Farewell Fossil Fuels: Reviewing America's Energy Policy

By Sidney Borowitz | Go to book overview

CHAPTER 14
OCEAN THERMAL ENERGY CONVERSION (OTEC)

The flux of energy from the sun onto the oceans is so large that if one were to convert as little as 0.01 percent to useful purposes, it would be several times the daily amount of energy presently used by humankind. Converting any of it, however, poses substantial engineering problems. Such a project was not even considered until the early 1970s when OPEC tripled oil prices, forcing the United States to seek alternative energy sources. In recent years the idea of using the solar energy that warms the ocean as a replacement for fossil fuels has languished. William H. Avery and Chih Wu's book entitled, Renewable Energy From the Ocean ( Oxford University Press) could stimulate new interest in the subject. Much of the information that follows comes from this book.

What makes the recovery of the sun's energy possible is that water is a very efficient absorber of the light energy of the sun. Consequently, the top layer of the ocean, between 15 degrees north latitude and 15 degrees south latitude--i.e. from the Tropic of Cancer to the Tropic of Capricorn--is heated to about 28°C (82°F). The temperature is more or less constant, night and day, in all seasons, and reaches down about 300 feet. Below that level the temperature steadily decreases. At 3000 feet it measures a constant 5°C (41°F) and remains virtually at that temperature no matter how far down we go. This is water that has melted from the polar ice regions, and because cold water is heavier than warm water, it does not mix with the top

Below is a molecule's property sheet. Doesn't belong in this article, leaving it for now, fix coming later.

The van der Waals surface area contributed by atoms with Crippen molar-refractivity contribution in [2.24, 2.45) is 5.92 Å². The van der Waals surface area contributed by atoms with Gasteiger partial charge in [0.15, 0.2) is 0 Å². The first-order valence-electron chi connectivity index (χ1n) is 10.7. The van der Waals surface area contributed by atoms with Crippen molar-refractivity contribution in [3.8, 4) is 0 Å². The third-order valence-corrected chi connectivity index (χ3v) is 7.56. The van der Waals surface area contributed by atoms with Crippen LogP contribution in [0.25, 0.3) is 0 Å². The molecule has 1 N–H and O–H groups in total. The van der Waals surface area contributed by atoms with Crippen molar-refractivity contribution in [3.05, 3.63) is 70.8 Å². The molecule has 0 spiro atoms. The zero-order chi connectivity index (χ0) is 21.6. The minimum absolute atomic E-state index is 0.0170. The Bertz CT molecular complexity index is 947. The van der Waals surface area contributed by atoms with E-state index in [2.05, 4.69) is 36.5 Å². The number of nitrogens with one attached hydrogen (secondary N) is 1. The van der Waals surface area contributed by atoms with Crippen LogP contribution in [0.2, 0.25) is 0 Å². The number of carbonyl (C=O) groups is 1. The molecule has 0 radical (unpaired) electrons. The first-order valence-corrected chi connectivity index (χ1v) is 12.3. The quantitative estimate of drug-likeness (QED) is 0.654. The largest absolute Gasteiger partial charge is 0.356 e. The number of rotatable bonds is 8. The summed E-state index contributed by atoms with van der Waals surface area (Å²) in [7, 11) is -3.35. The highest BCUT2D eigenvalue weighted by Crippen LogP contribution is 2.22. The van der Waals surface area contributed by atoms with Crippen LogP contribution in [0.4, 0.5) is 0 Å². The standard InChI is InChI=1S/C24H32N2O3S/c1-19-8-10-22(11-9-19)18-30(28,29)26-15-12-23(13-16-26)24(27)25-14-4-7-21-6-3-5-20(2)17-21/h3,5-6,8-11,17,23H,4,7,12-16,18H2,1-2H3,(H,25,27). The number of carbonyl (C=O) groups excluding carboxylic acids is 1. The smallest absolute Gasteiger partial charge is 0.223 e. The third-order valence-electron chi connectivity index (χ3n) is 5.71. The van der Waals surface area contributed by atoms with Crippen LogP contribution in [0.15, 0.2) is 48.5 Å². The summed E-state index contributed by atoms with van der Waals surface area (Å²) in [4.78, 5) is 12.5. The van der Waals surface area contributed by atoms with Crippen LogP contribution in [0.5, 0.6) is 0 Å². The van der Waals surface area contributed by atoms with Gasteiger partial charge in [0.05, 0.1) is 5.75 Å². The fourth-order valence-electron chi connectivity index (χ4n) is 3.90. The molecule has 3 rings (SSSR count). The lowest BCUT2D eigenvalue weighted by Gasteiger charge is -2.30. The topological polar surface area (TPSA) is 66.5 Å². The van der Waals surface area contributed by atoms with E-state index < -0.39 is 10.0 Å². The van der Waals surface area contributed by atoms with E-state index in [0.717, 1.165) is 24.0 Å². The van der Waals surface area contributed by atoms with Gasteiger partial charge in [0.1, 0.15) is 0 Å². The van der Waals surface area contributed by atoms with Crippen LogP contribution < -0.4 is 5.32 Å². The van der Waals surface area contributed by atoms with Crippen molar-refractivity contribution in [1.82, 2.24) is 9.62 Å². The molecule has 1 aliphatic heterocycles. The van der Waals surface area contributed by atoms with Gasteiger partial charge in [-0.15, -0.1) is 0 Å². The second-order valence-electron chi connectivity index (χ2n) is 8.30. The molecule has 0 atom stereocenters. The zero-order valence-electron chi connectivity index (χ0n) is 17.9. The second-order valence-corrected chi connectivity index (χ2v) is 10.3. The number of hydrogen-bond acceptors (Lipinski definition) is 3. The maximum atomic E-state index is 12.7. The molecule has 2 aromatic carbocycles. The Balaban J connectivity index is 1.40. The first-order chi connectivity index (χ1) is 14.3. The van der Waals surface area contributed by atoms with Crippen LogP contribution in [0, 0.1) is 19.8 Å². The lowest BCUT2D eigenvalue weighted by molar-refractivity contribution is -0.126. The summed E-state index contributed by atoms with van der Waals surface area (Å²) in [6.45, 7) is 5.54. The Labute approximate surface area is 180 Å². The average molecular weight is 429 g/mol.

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Farewell Fossil Fuels: Reviewing America's Energy Policy
Table of contents

Table of contents

  • Title Page 3
  • Contents 5
  • Preface 7
  • Introduction 9
  • Chapter 1 the Earth Emerges 15
  • Chapter 2 Energy 27
  • Chapter 3 Fossil Fuels 41
  • Chapter 4 Oil 53
  • Chapter 5 Coal 63
  • Chapter 6 Natural Gas 73
  • Chapter 7 Nuclear Energy (fission) 79
  • Chapter 8 Nuclear Energy (fusion) 97
  • Chapter 9 Direct Utilization of Solar Energy 109
  • Chapter 10 Photovoltaics 121
  • Chapter 11 Biomass 135
  • Chapter 12 Energy from Wind and Water 145
  • Chapter 13 Nonsolar Energy Sources: Geothermal and Tides 159
  • Chapter 14 Ocean Thermal Energy Conversion (otec) 173
  • Chapter 15 Batteries, Fuel Cells, and Flywheels 183
  • Chapter 16 Conservation 197
  • Chapter 17 a Hydrogen Economy 207
  • Chapter 18 Envoi 211
  • Index 215
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